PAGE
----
Come discover a place where time stands still as you descend into Hells Canyon carved by the great Snake River. As you drive down into the canyon, quiet and beauty surround you. Here is the deepest river gorge in North America with heights of up to 9000 feet surrounding you. It can be approached from either the Idaho or Oregon side, but this day the approach was from Idaho Highway 86.  You will eventually find yourself driving on the famous Canyon Scenic Byway, “Devil’s Tail”, also known as National Forest Road #454, leading to Hells Canyon Dam at the end of the road.

Scenery was awesome and it seemed impossible to capture the towering feeling that surrounded you as you drove along the Snake River in the bottom of the canyon. This canyon separates Idaho from Oregon in a most spectacular way.

The forest road along the top of Hells Canyon was a one-lane dirt road, which was rugged and steep and took several hours to ascend.  Towards the top, the road was covered with a light coat of snow. The last 350 yards had to be traveled on foot in order to arrive at Heavens Gate where the altitude was 8,690 feet and the scent of pine hung thick in the mountain air. The foot path was rough, but the view from the top was breathtaking, my favorite view of the canyon.

From this point, you could see the snow covered Seven Devils Range and the Snake River. There are actually twenty peaks in this range with He Devil and She Devil being the highest, both at about 9400′. At one angle you could see four states: Idaho, Oregon, Montana, and Wyoming.

Back in 1955. Idaho Power Company began construction of a three dam project in Hells Canyon. First a road had to be constructed and even then couldn’t bring in all the needed supplies. Helicopters were used to bring in tools and equipment as well as help with erecting the transmission towers that carry the power out of the canyon to the Oregon side. Finally, we reach the end of the 22 mile road and cross over the dam to the Oregon side where the Visitors Center is located.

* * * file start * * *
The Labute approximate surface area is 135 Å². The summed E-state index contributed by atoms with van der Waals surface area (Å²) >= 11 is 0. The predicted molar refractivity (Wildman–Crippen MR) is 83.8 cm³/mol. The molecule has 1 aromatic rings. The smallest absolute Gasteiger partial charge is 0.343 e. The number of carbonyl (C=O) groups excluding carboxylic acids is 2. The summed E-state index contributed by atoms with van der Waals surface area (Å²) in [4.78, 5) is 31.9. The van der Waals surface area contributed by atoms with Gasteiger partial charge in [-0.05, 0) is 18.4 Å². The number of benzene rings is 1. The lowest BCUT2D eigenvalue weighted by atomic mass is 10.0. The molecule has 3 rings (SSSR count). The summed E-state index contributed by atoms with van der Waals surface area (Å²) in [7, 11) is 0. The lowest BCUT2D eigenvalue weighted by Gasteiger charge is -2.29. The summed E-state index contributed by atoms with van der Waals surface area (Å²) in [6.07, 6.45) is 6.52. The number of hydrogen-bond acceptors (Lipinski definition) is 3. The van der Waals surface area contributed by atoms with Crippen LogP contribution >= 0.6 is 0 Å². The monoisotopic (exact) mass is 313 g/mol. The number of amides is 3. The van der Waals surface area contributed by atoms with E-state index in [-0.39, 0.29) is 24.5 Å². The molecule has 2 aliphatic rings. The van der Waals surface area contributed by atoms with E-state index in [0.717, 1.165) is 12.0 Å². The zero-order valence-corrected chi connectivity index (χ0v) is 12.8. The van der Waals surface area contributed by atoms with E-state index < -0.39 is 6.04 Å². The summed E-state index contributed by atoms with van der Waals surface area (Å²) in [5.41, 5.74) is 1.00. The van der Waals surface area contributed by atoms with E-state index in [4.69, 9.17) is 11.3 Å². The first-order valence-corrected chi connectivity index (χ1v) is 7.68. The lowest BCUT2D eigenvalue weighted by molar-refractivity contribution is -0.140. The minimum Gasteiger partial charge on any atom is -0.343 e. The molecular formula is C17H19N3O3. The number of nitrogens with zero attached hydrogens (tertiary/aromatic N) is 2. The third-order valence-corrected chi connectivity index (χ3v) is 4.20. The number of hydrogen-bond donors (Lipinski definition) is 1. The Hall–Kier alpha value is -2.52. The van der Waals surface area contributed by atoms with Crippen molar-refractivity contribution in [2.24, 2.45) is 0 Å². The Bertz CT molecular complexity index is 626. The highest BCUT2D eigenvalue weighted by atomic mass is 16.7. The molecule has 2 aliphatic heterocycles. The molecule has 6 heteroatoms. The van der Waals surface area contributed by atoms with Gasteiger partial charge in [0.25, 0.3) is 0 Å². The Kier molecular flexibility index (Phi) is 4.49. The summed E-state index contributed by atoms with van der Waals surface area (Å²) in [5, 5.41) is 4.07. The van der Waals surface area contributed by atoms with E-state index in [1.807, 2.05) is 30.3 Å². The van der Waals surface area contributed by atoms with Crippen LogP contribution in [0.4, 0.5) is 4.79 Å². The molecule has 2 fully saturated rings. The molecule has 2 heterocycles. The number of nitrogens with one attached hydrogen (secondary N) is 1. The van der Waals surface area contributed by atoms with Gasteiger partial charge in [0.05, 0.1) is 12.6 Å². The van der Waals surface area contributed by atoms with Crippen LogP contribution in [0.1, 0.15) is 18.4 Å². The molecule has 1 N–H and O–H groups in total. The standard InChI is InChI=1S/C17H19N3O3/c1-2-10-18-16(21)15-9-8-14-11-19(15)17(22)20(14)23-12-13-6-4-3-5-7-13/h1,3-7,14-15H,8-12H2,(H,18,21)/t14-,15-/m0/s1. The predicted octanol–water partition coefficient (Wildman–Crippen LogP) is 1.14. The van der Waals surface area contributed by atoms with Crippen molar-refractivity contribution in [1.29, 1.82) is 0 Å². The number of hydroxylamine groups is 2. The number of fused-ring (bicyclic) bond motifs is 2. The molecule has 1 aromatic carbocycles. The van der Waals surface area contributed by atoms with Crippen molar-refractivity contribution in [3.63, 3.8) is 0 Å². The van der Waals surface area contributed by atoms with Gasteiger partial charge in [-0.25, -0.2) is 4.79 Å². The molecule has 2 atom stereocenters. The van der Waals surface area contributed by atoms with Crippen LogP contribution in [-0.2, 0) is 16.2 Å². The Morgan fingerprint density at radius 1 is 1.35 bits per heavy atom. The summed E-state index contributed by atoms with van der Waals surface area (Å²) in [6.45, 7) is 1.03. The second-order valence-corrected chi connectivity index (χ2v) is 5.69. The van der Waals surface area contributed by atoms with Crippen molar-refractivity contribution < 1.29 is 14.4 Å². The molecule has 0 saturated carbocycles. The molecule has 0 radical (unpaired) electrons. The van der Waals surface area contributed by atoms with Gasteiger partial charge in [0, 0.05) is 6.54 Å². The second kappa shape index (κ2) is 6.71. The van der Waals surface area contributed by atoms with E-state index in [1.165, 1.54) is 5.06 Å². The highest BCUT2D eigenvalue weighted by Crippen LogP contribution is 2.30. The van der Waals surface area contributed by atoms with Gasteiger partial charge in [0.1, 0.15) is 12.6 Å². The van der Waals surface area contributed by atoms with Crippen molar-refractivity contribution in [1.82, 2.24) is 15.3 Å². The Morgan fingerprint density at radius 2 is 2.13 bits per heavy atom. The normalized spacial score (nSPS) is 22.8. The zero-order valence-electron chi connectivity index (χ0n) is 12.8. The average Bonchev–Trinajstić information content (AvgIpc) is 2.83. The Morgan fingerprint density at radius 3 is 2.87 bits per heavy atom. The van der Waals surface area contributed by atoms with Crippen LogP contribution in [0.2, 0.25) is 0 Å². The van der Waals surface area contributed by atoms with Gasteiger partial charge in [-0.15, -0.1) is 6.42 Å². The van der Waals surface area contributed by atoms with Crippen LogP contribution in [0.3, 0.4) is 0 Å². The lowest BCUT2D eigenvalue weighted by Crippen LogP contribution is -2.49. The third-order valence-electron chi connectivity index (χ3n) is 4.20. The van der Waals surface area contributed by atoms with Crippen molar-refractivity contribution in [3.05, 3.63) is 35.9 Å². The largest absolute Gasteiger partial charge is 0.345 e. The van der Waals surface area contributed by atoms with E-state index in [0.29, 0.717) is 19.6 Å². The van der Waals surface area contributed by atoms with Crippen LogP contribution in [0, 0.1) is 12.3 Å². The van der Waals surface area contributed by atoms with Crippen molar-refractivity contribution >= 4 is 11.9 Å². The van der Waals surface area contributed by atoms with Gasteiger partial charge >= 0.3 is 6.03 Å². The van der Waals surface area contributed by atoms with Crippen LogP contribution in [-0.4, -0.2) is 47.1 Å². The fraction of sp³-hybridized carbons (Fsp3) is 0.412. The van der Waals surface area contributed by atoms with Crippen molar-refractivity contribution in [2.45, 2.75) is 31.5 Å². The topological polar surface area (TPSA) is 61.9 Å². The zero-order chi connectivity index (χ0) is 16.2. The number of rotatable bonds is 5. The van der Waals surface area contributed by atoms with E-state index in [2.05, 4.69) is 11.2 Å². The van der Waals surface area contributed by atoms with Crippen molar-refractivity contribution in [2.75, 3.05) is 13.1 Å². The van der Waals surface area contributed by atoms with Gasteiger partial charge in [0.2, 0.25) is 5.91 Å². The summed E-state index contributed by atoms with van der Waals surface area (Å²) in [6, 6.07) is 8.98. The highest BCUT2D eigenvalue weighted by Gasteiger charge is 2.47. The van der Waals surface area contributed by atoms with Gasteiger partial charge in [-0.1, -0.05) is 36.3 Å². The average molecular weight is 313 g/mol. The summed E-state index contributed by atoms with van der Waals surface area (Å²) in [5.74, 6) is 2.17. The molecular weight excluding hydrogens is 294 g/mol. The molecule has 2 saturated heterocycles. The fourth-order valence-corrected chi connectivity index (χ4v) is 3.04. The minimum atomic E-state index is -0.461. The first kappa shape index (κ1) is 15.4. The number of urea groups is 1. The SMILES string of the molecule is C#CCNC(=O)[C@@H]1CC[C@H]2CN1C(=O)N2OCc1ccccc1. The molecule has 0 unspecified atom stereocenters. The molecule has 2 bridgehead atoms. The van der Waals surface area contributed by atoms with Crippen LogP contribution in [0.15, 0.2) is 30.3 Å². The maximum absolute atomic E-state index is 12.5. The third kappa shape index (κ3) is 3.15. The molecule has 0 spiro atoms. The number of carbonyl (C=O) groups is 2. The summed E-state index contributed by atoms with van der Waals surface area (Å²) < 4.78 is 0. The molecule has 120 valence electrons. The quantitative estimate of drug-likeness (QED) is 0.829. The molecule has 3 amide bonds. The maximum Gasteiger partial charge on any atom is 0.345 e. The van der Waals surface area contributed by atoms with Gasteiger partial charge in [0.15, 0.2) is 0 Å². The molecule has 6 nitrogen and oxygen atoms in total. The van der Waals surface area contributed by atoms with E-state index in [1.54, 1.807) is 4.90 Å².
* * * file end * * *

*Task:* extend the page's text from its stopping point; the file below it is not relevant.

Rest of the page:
On close observation, the rugged rock walls of the canyon are like a museum with pictographs and petroglyphs left over from the time when Chief Joseph’s band of Nez Perce Indians lived there.  Some say part of the petroglyphs date back possibly 15,000 years. Nez Perce Indians  enjoyed the mild winters here as well as the lush foliage and plentiful wildlife. The Snake River provided abundant fish as well as goods they would be able to trade.

Later, in 1895,a cargo ship captain, named Haller, met with rapids more dangerous than expected. Either because of people discussing his adventure in Haller’s Canyon, or perhaps what the captain said when he got in this dangerous situation, the name Hells Canyon stuck. The precipitous mountain sides and the wild rapids seem to reinforce the idea that the name chosen was very fitting.

There is only one way back out of the canyon from the dam, and that is back the same 22 mile road that was originally used to enter. But now it is dusk and the drive out will be a careful one, driving slowly because of the sharp curves and always being aware of dodging fallen rocks either in the air or on the rugged highway. Be sure to keep your eyes on the road and stop when you want to really enjoy the scenery.

Today this magical place is great for whitewater rafting, jet boating as well as fishing excursions. Just being here makes you look at the world with a different perspective. Great spot to relax and leave your worries behind. See you in Hell’s Canyon!

Hells Canyon can be reached from I 84 in Idaho at Exit 304 Hells Canyon/Weiser Road. Follow the signs for the Canyon Scenic Byway and enjoy the adventure.